8 Ways to Make New Friends

If you’re looking to expand your social life, you’ll need to get out and meet new people. But that can be easier said than done. You may see people every day, but never find an opportunity to get talking to them. Here are eight ways to break that cycle and build new friendships. Pick and choose, or try them all, and see your social life blossom!

Happy group of diverse people, friends, family, team together

1. Through classes, groups and sports

Join a local interest group, such as one for gardeners, ancestry tracers, birdwatchers or amateur writers. If you like the idea of learning a new skill, sign up for an art or craft course, or to improve your mind, classes in an academic subject. If you’re an active person, you might prefer a rock-climbing group, a rowing club or a sports team, or if music is your passion, join a choir. Whichever group you join, there’ll be refreshment breaks and plenty of other opportunities for mixing.

2.  Through voluntary work

Every community welcomes support for their projects. If you enjoy team work and the camaraderie that comes with it, you’ll be in your element volunteering for a local charity or cause. There may be physical work to join in or paperwork to help with, but whatever’s involved, there’s sure to be a friendly atmosphere.

3.  Through a part-time job

If you have time on your hands, how about taking a part-time job and making money as well as friends? Apply for positions where you’d be working in a team, so you can get to know your colleagues and build friendships as you work. Join in the social gatherings and parties for extra fun.

4.  By rebuilding old friendships

The Internet has opened up opportunities for tracking down old acquaintances and making contact with them. A scroll down the social media membership lists will probably provide the links you’re looking for. You also may find your friends via searches related to their careers, interests or addresses, or via their partners’ details. Send them a message, asking how they’re doing and where they’re living, and when they respond, rebuild your rapport with a little information about yourself and enquiries about them. Once the dialog gets going, suggest a meet-up.

5.  By contacting your extended family

Do you have any long-lost cousins? If so, now is the time to look them up. As with old school friends, you’ll probably find them through social media or other online searches. They’re sure to welcome the opportunity to catch up on news and share memories of childhood gatherings. Exchange addresses and arrange a reunion.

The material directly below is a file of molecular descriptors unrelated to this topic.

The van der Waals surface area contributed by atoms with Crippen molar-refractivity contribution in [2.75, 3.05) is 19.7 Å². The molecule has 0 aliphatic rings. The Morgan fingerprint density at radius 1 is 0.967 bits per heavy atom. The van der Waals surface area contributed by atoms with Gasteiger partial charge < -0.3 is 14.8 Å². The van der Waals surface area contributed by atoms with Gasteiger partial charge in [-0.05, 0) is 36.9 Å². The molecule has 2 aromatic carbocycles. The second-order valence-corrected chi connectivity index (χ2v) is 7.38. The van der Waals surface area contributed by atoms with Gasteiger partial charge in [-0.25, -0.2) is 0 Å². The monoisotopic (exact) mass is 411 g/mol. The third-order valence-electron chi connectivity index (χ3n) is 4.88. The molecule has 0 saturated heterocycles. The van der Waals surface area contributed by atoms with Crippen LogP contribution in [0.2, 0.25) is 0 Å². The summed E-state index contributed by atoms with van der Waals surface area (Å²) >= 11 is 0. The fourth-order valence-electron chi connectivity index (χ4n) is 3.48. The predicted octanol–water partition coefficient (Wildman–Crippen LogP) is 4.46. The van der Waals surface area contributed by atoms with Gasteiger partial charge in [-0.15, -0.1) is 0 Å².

6.  By getting to know your neighbours

You may be shy of your neighbours, but bear in mind that they may be bashful too, so when you catch each other’s eye over the fence, start up a conversation. The weather makes a handy talking point, if you’re stuck for a subject. Next time you meet, discuss another mutual interest, such as gardening matters or local parking problems. Do your neighbour a good turn to prove you’re trustworthy. Now you can invite them over to your patch for a drink.

7.  Through singles groups and holidays

If you’re looking for romance, join your local singles club. You may not find the love of your life there, but you’re sure to make new friends and have a good time. Join in all the social activities and get your social life swinging.

8.  Via online dating agencies

If you’re looking for romance, and your singles club can’t provide it, an online dating agency may be worth a try. Agencies are particularly helpful if you’re bashful about making that crucial first move, because they arrange it for you. Many long-term relationships are born this way, but don’t rely on it as your only route to romance. Nothing beats the natural opportunities that crop up in everyday life.

If you’ve already started acting on these suggestions, you’re probably too busy rushing about to read this far. Making new friends involves getting up and moving, but it’s worth the effort — a hundred times over!

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